In an increasingly globalized world, anthropologists can play an important role in collaborative efforts to solve global problems. Yet most graduate students in cultural anthropology are still trained in the “lone wolf” model of solitary field research and publication. My goal is to teach graduate students from anthropology and allied fields to do rigorous, collaborative research that can promote sustainability, social justice, and global health.
The "Captain" that Almost Wasn't: How My Teaching Idealism was Challenged and Renewed by ASU
I still watch Dead Poets Society whenever it comes on TV, and it remains one of my favorite films (“Oh captain, my captain”!). While it inspired me to teach, it also set me up for “failure”; one from which ASU saved me, when I realized that my purpose as a teacher has a different kind of transformational value.
The Professor’s role is defined by impact. We shape student lives through instructing, evaluating, advising and mentoring in the classroom and beyond. In the highly intimate roles as a PhD advisor, this level of influence goes both broader and deeper than what is often experienced with undergraduate students. It is broader because these relationships extensive interaction. The time spent as a PhD student is, in many cases, a form of an apprenticeship for becoming a faculty member.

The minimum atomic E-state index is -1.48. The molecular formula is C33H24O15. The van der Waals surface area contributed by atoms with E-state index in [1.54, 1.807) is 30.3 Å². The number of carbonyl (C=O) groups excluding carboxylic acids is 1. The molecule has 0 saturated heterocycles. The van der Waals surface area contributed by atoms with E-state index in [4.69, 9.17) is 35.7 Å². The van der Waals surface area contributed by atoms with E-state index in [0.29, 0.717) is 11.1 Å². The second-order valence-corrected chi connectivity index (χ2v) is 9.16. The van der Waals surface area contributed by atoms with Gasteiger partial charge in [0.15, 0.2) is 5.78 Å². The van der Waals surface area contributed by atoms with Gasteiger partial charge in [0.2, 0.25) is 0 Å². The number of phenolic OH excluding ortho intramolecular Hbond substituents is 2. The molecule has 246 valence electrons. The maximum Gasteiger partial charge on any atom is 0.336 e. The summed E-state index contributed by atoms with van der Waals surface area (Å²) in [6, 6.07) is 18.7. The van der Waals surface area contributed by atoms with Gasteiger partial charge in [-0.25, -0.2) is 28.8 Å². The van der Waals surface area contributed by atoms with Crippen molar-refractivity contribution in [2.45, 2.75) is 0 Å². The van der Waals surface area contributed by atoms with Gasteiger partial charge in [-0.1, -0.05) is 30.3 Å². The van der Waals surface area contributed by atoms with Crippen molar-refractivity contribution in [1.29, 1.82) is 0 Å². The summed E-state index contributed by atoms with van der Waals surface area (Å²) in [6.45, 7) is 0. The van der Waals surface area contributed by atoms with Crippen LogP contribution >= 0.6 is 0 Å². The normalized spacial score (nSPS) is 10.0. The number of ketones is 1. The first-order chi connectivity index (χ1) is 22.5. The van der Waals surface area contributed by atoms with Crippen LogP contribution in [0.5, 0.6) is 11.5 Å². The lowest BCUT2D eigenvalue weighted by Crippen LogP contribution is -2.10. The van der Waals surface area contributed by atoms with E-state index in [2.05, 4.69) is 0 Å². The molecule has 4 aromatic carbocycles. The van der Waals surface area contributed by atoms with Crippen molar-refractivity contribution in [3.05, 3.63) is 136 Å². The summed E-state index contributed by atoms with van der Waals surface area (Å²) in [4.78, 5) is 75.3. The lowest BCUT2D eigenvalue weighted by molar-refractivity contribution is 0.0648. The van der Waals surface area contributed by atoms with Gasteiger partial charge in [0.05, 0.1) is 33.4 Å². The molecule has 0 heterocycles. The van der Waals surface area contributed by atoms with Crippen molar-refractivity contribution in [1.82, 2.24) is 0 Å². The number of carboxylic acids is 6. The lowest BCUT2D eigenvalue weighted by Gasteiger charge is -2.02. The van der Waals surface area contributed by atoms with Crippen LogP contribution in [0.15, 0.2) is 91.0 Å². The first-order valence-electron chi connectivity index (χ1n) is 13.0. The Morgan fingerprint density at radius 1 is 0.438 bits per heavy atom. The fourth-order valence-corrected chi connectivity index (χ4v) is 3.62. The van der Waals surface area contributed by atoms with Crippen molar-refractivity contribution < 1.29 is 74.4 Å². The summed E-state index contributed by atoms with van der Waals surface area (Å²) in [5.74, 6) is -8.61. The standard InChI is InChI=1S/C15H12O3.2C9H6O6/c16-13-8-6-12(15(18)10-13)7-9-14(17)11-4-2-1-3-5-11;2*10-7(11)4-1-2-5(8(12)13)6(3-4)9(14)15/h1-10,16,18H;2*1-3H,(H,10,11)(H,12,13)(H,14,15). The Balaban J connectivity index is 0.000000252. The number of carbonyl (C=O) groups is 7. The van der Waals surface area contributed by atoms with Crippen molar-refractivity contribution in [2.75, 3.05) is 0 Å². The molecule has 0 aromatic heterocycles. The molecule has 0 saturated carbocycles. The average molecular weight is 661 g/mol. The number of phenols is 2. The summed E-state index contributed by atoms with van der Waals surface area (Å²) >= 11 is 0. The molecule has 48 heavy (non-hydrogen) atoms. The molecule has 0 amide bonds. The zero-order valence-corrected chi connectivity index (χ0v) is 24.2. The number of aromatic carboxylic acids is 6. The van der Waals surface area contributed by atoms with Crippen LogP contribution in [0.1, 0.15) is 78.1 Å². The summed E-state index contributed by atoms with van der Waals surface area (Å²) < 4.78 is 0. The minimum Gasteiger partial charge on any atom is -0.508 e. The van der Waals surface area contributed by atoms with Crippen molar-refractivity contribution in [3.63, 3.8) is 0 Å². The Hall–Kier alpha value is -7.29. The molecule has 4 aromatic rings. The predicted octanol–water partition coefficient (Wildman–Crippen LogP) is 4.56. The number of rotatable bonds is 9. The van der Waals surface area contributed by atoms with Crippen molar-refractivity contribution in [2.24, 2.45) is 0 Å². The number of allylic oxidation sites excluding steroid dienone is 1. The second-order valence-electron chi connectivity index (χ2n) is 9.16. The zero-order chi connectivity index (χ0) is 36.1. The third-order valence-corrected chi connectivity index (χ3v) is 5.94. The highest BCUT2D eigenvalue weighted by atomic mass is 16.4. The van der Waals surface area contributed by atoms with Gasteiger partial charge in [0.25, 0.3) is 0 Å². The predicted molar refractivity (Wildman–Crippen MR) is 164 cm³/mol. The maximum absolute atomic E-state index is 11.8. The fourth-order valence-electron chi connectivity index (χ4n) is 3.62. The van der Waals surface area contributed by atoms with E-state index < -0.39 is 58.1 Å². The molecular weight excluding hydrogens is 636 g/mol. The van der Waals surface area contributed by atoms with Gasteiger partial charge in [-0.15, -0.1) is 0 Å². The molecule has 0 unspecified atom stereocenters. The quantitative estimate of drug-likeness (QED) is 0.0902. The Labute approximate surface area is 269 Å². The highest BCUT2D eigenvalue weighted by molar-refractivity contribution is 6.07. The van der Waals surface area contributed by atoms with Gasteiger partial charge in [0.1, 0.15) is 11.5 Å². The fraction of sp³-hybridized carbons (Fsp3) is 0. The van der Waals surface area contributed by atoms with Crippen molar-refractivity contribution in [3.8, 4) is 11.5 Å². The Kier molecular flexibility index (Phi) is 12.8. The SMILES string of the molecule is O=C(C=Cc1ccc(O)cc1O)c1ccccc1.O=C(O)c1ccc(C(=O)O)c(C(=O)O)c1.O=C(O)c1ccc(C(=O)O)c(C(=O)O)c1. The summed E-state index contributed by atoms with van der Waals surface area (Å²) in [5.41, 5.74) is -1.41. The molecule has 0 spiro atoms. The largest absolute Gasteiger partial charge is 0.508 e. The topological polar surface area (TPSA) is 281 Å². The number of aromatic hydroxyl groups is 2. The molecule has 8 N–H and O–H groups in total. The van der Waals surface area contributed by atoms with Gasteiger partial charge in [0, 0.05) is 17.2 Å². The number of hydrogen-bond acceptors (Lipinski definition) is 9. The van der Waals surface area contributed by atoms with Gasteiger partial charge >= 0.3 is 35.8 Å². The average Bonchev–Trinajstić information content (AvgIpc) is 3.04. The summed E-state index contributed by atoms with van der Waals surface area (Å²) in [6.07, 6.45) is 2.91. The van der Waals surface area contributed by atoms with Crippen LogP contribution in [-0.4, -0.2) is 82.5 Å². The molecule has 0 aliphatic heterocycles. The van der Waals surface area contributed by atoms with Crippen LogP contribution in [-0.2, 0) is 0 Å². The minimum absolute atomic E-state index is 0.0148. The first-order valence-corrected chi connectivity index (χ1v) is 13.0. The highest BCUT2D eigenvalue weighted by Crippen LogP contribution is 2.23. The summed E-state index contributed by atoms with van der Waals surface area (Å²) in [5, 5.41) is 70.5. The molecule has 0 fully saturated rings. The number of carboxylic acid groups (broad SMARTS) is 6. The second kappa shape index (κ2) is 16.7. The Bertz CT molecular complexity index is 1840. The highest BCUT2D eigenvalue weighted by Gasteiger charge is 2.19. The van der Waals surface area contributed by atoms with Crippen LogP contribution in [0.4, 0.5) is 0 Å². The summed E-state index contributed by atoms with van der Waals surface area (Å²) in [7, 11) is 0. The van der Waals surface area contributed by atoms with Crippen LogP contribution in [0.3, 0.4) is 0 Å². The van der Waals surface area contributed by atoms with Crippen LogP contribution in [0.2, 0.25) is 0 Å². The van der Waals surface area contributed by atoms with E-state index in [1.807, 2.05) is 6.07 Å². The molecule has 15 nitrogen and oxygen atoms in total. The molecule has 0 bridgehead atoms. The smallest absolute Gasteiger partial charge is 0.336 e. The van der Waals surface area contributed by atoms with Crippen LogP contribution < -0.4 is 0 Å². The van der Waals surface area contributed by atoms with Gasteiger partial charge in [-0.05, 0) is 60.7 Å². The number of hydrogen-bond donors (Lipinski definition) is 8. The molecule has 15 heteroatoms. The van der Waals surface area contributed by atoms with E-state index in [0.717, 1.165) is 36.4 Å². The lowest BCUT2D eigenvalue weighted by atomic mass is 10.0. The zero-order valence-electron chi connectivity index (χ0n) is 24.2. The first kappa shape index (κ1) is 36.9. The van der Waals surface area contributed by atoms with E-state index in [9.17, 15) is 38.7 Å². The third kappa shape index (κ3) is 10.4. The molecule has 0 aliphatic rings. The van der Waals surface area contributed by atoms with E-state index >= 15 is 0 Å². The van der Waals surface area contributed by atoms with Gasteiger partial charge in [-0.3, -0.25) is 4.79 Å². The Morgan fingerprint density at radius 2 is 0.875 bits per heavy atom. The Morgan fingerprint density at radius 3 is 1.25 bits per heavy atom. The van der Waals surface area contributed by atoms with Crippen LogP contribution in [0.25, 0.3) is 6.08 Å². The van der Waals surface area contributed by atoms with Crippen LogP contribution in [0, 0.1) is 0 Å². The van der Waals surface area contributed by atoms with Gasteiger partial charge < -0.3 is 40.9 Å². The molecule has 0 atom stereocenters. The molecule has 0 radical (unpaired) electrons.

I hope that my own expertise and commitment excites students and that their interests guide my explorations. I have encouraged knowledge of and enthusiasm for syntax (my own area) but have also been excited to work with students in areas that are not my own. The below points make some of my mentoring attempts more concrete.